For decades, one of the most common complaints new readers had about J.R.R. Tolkien’s fantasy trilogy, the Lord of the Rings, was the rambling, nearly inaccessible beginning. Many of the early chapters seemed unbearably dry because of the need to set up later more dramatic events.
While filmmaker Peter Jackson provided some creative solutions to this central problem, he could not overcoming the talk-centered aspects of the story, leaving the three-hours-plus film with sections that many in the audience might find boring.
In turning a classic piece of fiction into a movie, it is sometimes better to let it be done by someone who loves the literature too little rather than someone who loves it too much. Jackson, unfortunately, dedicated himself to a thorough recreation of the fiction. Written from the 1930s to the 1950s, the books predate television’s huge impact on modern consciousness, and certainly did not anticipate the cut and paste imagery of MTV, even though they have influenced many contemporary writers from Tom Clancy to Steven King. Tolkien’s means of storytelling is more akin to Grim Brothers’ fairy tales than to modern fiction.
True fans of the books might find little fault with the film since most know so much about the story already – they could likely recite many of the lines along with the actors. But those new to the work are hit with a host of names and places straight out of a mythology created specifically by the author for these works. New viewers also have to overcome a significant insertion of background material because the original books were preceded by a book called The Hobbit, which laid out the groundwork for the film tale.
Because Lord of the Rings was so influential in developing the Star Wars film series, some fans hoped the impact of the film would be as great on the uninitiated audience as Star Wars was in 1977. While Fellowship of the Ring, the first of three movies to be released over the next three years, is even more graphically appealing than Star Wars, this movie may not reach people in the same way.
The visual aspects of the film are nearly perfect – Tolkien was particularly skilled in shaping his world of Middle Earth – it is the subtler things Jackson missed, not only in interpreting the books, but in making Tolkien’s vision attractive to a modern, impatient audience to whom the thrills of action are more important than beautiful scenery, and to whom significant moments are boring.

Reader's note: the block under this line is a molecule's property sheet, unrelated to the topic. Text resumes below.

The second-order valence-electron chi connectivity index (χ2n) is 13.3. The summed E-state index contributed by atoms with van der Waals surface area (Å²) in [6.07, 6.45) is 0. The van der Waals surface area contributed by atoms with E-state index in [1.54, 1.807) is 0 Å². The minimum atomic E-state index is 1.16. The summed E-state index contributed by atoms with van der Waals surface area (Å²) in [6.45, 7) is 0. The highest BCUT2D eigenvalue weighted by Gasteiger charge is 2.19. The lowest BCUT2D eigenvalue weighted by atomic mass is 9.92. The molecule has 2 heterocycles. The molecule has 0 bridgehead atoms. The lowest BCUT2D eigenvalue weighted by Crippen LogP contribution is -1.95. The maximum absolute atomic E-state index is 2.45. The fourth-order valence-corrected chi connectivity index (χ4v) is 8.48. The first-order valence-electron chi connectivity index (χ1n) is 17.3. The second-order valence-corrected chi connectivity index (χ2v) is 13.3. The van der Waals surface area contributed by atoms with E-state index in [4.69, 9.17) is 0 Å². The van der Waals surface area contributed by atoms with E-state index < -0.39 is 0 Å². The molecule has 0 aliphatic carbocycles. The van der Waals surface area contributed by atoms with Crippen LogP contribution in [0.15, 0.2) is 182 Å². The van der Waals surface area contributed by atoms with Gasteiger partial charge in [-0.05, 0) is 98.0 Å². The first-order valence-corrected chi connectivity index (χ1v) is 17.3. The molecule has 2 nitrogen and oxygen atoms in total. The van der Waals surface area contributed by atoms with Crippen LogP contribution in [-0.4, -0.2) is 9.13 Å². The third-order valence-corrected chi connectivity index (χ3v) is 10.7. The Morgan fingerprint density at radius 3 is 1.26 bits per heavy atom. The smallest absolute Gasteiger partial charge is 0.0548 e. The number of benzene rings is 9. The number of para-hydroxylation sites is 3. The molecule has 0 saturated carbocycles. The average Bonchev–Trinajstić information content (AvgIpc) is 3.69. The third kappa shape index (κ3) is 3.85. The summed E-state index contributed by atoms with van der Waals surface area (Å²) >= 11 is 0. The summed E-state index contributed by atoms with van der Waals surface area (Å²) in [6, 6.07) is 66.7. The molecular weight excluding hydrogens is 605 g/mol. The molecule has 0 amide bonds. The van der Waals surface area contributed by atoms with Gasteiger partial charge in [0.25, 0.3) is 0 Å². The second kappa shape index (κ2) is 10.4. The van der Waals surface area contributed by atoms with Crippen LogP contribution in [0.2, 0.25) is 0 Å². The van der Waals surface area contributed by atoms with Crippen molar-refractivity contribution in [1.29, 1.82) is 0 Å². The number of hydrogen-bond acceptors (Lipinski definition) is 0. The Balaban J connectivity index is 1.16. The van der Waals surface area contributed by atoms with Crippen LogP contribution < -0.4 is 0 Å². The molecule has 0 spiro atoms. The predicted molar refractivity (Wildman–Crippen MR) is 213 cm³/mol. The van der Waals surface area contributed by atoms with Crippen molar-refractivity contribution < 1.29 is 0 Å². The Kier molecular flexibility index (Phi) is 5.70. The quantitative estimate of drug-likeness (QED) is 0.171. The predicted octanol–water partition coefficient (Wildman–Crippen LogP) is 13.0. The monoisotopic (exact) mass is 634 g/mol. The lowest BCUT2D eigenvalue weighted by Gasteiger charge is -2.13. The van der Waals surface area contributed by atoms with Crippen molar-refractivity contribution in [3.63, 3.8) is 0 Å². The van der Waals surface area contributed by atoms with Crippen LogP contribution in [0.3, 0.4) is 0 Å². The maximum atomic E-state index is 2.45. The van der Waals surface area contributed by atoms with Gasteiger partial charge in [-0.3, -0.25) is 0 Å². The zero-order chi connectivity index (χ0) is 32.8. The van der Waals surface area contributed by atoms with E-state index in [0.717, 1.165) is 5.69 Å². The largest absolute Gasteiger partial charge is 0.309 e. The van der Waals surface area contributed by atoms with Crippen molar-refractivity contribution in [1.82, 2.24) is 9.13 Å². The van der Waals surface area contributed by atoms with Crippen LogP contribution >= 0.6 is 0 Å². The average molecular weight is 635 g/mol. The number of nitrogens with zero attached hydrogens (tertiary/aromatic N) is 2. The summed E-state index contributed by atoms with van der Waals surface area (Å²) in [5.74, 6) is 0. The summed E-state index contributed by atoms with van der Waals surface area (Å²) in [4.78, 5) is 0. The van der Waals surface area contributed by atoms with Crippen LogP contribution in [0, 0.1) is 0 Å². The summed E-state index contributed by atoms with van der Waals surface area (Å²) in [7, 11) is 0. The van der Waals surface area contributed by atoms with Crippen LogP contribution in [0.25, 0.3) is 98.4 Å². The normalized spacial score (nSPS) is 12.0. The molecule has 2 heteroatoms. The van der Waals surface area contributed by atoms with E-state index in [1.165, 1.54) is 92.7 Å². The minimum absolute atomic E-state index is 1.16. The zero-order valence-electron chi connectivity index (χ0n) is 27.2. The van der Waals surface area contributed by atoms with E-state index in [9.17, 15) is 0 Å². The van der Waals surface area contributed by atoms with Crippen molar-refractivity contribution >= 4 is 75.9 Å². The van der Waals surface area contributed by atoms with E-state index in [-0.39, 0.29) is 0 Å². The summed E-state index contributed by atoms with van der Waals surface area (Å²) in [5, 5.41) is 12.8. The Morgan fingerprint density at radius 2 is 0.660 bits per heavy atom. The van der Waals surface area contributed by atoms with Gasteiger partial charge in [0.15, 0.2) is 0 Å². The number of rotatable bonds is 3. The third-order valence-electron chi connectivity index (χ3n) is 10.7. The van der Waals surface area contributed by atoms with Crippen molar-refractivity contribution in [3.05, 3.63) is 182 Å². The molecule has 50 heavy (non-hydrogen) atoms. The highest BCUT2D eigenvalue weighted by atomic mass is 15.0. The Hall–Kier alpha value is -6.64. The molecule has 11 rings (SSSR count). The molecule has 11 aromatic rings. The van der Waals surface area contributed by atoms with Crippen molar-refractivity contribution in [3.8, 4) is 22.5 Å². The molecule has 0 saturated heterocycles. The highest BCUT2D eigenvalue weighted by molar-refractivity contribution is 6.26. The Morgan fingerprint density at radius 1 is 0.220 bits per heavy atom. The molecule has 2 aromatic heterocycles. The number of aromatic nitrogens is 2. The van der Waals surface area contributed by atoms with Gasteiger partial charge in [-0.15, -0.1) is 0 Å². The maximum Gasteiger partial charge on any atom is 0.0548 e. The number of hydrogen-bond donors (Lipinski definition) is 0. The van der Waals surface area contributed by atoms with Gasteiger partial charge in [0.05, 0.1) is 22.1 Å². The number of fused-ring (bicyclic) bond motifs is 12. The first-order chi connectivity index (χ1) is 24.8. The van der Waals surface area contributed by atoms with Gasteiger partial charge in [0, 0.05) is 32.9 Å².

Jackson did an incredible job in reducing the kinks of Tolkien’s plots, installing complete story lines into the actual time sequence in which they happened. Readers of Tolkien often had to wait hundreds of pages to find out what happened to a character. While this gave the book a remarkable strength, it would not do for a film.
But Jackson – too religiously close to the original books – sought to hammer the audience over the head with moments he thought they should get, those moments and symbols he felt were too significant to allow the story to carry on its own. Thus, the audience was subjected to whole scenes dripping with unnecessary melodrama, and extended shots of the ring. Like plots found in Shakespeare, Tolkien’s work needed none of these enhancements. Each of these – and there were too many – subtracted from the art, cheapening the overall feel of the film.
One other significant loss was to the book’s incredible humor. In translating the Hobbits to film, Jackson made Hobbits "cute" in the worst meaning of the word. They were a happy people, a carefree people, a people who dance, sang, drank and squabbled, but seemed unable to escape an overly tenderized treatment. Tolkien had never taken Hobbits overly seriously either – but there was always an edge to his treatment. During each section in which they were portrayed as a people, Tolkien added numerous puns, a tongue-in-cheek treatment that Jackson failed to bring to the screen.
In some ways modern audiences might find the film more fundamentally faulty. Released a month after Harry Potter, Fellowship of the Ring is a similar kind of fantasy aimed at a more mature audience. But it is told in a fairy tale format, which at times seems as out of touch with modern sensibilities as westerns have become. Whereas Star Wars and its subsequent films tickled the modern mind with futuristic gizmos, Lord of the Rings brings us elves, dwarves and goblins – as well as a Tolkien-created creature called a Hobbit.
If audiences can endure the early development, the film’s dramatic battle scenes – particularly in the underground city – will amaze and delight even the most skeptical movie-goer, providing visual effects equal to anything found in movies such as Jurassic Park. For the die-hard fan of Tolkien’s books, this is a dream come true.